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September 14, 2005:

Peter Smith ’68

U.N. education chief Peter Smith ’68 aims to help countries build teacher-training colleges and reduce illiteracy.

Educating the masses
Peter Smith ’68 focuses on a world stage

One day, a history professor stopped a young, distracted Peter Smith ’68, then a Princeton sophomore, after class.

“He grabbed me by the scruff of the neck and said, ‘If you get serious you could amount to something,’” Smith recalls.

Smith, slowly developing an interest in education policy, saw in the encounter — and the rest of his classes at Princeton — the power of personal relationships in learning. And he saw how it was missing for the talented but underperforming students in Trenton he tutored on the weekends.

“Many students fail in school not because they lack the capacity to learn, but because the schools lack the capacity to educate them effectively,” says Smith, who has served as president of two U.S. colleges. “It’s like being a diabetic and having someone tell you to forget about the insulin — [just] try harder.”

Today, Smith is taking his lessons from Princeton about promoting personal relationships and improving education systems to a global lectern. In July, he became the assistant director-general for education at the United Nations Educational, Scientific and Cultural Organization, or UNESCO.

The first American to serve in the position, Smith, based in Paris, works to improve school systems in more than 50 developing countries, from Afghanistan to Zimbabwe. Close to a billion people worldwide cannot read at a third-grade level, and with a dire shortage of qualified teachers, children in many of the poorest countries are lucky if they make it through overcrowded primary schools, much less develop the skills needed for higher education. Under Smith’s watch, UNESCO will help countries build teacher-training colleges, develop curricula to help combat AIDS, and, he hopes, drastically reduce the ranks of the illiterate poor.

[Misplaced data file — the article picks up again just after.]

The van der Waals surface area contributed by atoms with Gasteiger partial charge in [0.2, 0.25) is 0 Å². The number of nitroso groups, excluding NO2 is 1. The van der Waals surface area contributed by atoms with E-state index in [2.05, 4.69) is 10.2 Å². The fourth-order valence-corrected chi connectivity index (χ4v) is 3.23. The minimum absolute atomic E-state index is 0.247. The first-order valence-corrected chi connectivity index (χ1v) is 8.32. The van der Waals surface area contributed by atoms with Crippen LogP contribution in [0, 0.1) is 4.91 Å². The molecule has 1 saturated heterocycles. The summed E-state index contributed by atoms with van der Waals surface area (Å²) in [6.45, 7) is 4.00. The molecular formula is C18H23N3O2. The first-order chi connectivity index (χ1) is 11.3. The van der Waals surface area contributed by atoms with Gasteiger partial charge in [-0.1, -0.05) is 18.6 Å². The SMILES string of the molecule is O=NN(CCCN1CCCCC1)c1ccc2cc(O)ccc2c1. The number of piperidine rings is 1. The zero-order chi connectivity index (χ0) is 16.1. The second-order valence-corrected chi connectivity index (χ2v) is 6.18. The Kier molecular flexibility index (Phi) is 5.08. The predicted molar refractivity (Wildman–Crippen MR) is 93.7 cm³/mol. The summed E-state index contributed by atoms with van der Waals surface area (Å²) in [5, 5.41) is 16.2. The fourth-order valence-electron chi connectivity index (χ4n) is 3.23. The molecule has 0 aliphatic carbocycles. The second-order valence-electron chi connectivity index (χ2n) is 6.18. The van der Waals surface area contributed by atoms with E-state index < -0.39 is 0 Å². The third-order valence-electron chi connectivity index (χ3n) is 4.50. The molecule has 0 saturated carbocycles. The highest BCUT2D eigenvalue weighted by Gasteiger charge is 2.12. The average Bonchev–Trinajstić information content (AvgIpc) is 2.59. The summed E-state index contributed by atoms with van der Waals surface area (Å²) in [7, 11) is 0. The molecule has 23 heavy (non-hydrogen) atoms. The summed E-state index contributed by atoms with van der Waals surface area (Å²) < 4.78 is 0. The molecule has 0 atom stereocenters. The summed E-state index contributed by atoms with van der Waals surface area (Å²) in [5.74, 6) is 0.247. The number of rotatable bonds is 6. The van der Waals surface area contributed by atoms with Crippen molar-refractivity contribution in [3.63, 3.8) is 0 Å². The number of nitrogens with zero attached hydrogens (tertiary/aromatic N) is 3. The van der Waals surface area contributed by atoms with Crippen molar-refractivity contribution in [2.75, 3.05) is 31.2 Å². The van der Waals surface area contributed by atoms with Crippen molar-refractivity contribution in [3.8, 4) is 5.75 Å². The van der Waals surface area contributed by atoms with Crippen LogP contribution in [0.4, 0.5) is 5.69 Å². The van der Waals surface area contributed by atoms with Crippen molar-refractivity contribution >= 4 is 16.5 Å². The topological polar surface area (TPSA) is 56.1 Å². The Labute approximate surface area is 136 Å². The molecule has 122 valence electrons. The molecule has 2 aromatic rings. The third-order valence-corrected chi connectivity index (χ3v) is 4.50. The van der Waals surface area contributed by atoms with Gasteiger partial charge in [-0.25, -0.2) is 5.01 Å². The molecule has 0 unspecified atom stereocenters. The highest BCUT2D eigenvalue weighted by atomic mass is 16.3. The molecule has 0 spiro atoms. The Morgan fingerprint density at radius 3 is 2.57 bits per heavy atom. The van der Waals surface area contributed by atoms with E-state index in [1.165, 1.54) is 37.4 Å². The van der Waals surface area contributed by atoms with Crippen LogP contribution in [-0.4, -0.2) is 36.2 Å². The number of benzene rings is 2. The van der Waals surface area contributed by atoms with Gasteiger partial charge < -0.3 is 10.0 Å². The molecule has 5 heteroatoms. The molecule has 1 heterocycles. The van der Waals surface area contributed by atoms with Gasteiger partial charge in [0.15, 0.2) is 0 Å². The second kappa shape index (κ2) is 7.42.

He already has made his mark in America. At 24, fresh from Harvard’s master’s program in education, Smith founded the Community College of Vermont. After eight years as its president, Smith spent the next two decades bouncing between education and politics, interspersing terms as a Vermont state senator, lieutenant governor, and U.S. congressman with high-level administrative jobs at universities, picking up a doctorate in education from Harvard along the way. In 1995, he became founding president of California State University at Monterey Bay — a school, Smith says, where individualized instruction is a necessity because of the diverse backgrounds of its students, many of whom are from immigrant families.

At UNESCO, the challenge is to make such personal inroads millions of times over, Smith says. And this time, he says, the stakes are higher: “If people are hungry and angry and illiterate, the world is a more dangerous place for everybody. This is a life-and-death issue in my perspective.”

By Justin Nyberg ’01

Justin Nyberg ’01 is a writer for Outside Magazine in Santa Fe, N.M.